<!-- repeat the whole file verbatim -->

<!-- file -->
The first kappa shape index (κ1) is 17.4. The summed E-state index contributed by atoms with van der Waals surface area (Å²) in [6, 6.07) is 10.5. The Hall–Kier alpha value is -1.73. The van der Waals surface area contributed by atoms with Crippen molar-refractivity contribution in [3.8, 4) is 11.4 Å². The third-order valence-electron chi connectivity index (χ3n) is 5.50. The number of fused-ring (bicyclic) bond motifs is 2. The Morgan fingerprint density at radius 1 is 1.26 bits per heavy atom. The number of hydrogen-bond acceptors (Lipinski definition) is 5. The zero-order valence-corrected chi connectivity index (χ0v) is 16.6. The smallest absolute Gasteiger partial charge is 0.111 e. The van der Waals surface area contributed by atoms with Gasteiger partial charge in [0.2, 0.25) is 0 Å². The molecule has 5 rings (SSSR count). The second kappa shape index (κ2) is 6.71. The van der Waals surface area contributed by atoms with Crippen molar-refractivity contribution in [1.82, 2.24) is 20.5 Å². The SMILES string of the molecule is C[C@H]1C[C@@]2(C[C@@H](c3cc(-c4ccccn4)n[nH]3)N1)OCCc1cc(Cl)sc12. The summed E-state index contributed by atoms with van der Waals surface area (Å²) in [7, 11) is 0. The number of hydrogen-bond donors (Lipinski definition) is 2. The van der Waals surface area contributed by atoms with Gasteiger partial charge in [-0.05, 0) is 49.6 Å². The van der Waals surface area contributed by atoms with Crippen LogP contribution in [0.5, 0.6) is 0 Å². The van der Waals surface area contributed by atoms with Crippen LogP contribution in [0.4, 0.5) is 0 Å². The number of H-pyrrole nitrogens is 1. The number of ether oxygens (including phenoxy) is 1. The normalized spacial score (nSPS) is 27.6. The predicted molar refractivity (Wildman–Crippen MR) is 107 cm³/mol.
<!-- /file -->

The first kappa shape index (κ1) is 17.4. The summed E-state index contributed by atoms with van der Waals surface area (Å²) in [6, 6.07) is 10.5. The Hall–Kier alpha value is -1.73. The van der Waals surface area contributed by atoms with Crippen molar-refractivity contribution in [3.8, 4) is 11.4 Å². The third-order valence-electron chi connectivity index (χ3n) is 5.50. The number of fused-ring (bicyclic) bond motifs is 2. The Morgan fingerprint density at radius 1 is 1.26 bits per heavy atom. The number of hydrogen-bond acceptors (Lipinski definition) is 5. The zero-order valence-corrected chi connectivity index (χ0v) is 16.6. The smallest absolute Gasteiger partial charge is 0.111 e. The van der Waals surface area contributed by atoms with Gasteiger partial charge in [0.2, 0.25) is 0 Å². The molecule has 5 rings (SSSR count). The second kappa shape index (κ2) is 6.71. The van der Waals surface area contributed by atoms with Crippen molar-refractivity contribution in [1.82, 2.24) is 20.5 Å². The SMILES string of the molecule is C[C@H]1C[C@@]2(C[C@@H](c3cc(-c4ccccn4)n[nH]3)N1)OCCc1cc(Cl)sc12. The summed E-state index contributed by atoms with van der Waals surface area (Å²) in [7, 11) is 0. The number of hydrogen-bond donors (Lipinski definition) is 2. The van der Waals surface area contributed by atoms with Gasteiger partial charge in [-0.05, 0) is 49.6 Å². The van der Waals surface area contributed by atoms with Crippen LogP contribution in [0.5, 0.6) is 0 Å². The van der Waals surface area contributed by atoms with Crippen LogP contribution in [0.4, 0.5) is 0 Å². The number of H-pyrrole nitrogens is 1. The number of ether oxygens (including phenoxy) is 1. The normalized spacial score (nSPS) is 27.6. The predicted molar refractivity (Wildman–Crippen MR) is 107 cm³/mol.